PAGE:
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Low vision awareness
Low vision awareness

Low Vision Awareness Month: Shedding Light on Low Vision

Delve into low vision causes and solutions during Low Vision Awareness Month. Prioritize eye health for a brighter future.

As February unfolds, so does an important observance—Low Vision Awareness Month. This annual event serves as a poignant reminder of the challenges faced by millions worldwide living with visual impairments and the pressing need for understanding, empathy, and action in support of those navigating life with compromised sight.

Among the myriad of conditions that affect vision, one stands out as a leading cause of irreversible blindness in older adults—age-related macular degeneration (AMD). It is therefore not surprising that February is recognised as Age-Related Macular Degeneration (AMD) Month in addition to Low Vision Awareness Month.

What is low vision?

Low vision is a visual impairment that cannot be remedied with glasses, contact lenses, medication, or surgery. It is a term used to describe a significant reduction in visual acuity or field of vision that interferes with a person’s ability to perform everyday activities.

Individuals with low vision can’t see well enough to perform daily activities like:

  • Reading
  • Driving
  • Recognising people’s faces
  • Watching television
  • Writing
  • Using a computer or tablet

Unlike total blindness, which results in the complete absence of light perception or visual function, people with low vision retain some degree of sight, but it is often impaired to the extent that it affects their quality of life and independence. [1, 2]

What Are The Types Of Low Vision?

The Centers for Disease Control and Prevention (CDC), forecast a twofold increase in the number of adults experiencing vision impairment and age-related eye conditions over the next thirty years, attributed to both the ageing demographic and the rise in chronic health conditions like diabetes.

Low vision can manifest in various ways, depending on the underlying cause and severity of the condition. The most common types of low vision are as follows:

  • Blurred vision: Blurry vision is characterised by a lack of sharpness or clarity, making objects appear unclear and out of focus.
  • Loss of central vision: Loss of central vision refers to a condition where the ability to see objects clearly and sharply in the center of the visual field is compromised. A loss of central vision alters the ability to perform tasks like reading, driving, and watching television.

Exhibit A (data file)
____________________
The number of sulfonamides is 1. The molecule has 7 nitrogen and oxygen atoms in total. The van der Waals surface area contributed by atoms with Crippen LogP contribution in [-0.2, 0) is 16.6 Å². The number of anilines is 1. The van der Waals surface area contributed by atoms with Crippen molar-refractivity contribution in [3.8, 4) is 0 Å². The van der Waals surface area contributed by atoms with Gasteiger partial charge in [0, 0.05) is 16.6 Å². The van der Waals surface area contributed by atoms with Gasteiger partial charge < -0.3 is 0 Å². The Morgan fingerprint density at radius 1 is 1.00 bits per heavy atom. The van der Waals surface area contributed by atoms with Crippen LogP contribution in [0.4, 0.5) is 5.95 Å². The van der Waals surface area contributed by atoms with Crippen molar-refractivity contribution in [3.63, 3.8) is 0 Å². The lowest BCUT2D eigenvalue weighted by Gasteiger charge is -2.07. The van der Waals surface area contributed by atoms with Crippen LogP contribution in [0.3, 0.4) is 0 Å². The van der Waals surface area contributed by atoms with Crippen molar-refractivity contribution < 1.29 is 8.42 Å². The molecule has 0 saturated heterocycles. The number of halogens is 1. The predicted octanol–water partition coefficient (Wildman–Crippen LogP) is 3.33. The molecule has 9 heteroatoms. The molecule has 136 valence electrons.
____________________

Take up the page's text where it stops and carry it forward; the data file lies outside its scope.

• Loss of peripheral vision: Loss of peripheral vision, also known as tunnel vision, refers to a condition where individuals face difficulty seeing objects to either side or above and below their central field of view while their central vision remains intact.
  • Hazy vision: Hazy vision is often characterised by a film of fog or glare covering the entire field of vision.
  • Night Blindness: Night blindness, also known as nyctalopia, is a condition characterised by difficulty seeing in low-light conditions, such as at dusk or during night. [3]

What Causes Low Vision?

What Causes Low Vision?
Causes of Low Vision. [Image Source: Wikimedia Commons]

Low vision can be caused by a variety of factors, ranging from eye diseases to injuries or congenital conditions. Some common causes of low vision are as follows:

  1. Age-related macular degeneration (AMD): AMD is a progressive eye disease that primarily affects older adults. It damages the macula, the central portion of the retina responsible for sharp, central vision, leading to blurred or distorted vision while the peripheral vision remains intact. [4]
  2. Glaucoma: The term “glaucoma” refers to a group of eye disorders characterised by optic nerve damage that impairs vision and is often associated with elevated intraocular pressure. The loss of eyesight starts with damage to peripheral vision and gradually progresses to central vision impairment. [6, 7]
  3. Cataracts: Cataracts occur when the lens of the eye becomes cloudy, resulting in blurred, filmy, or foggy vision. While cataracts are usually associated with ageing, they can also develop as a result of injury, use of certain medications like corticosteroids, or pre-existing medical conditions such as diabetes or hyperglycemia.[5]
  4. Diabetic retinopathy: Diabetic retinopathy is a diabetic complication that damages the retinal blood vessels as a result of high blood sugar levels. These damaged blood vessels cause ischemia (poor blood flow), leakage, and inflammation, thus resulting in impaired vision or irreversible blindness if left untreated. [12]
  5. Eye Injuries: Traumatic injuries to the eye, such as blunt force trauma or penetrating injuries, can cause permanent damage to the structures of the eye and result in low vision. [3]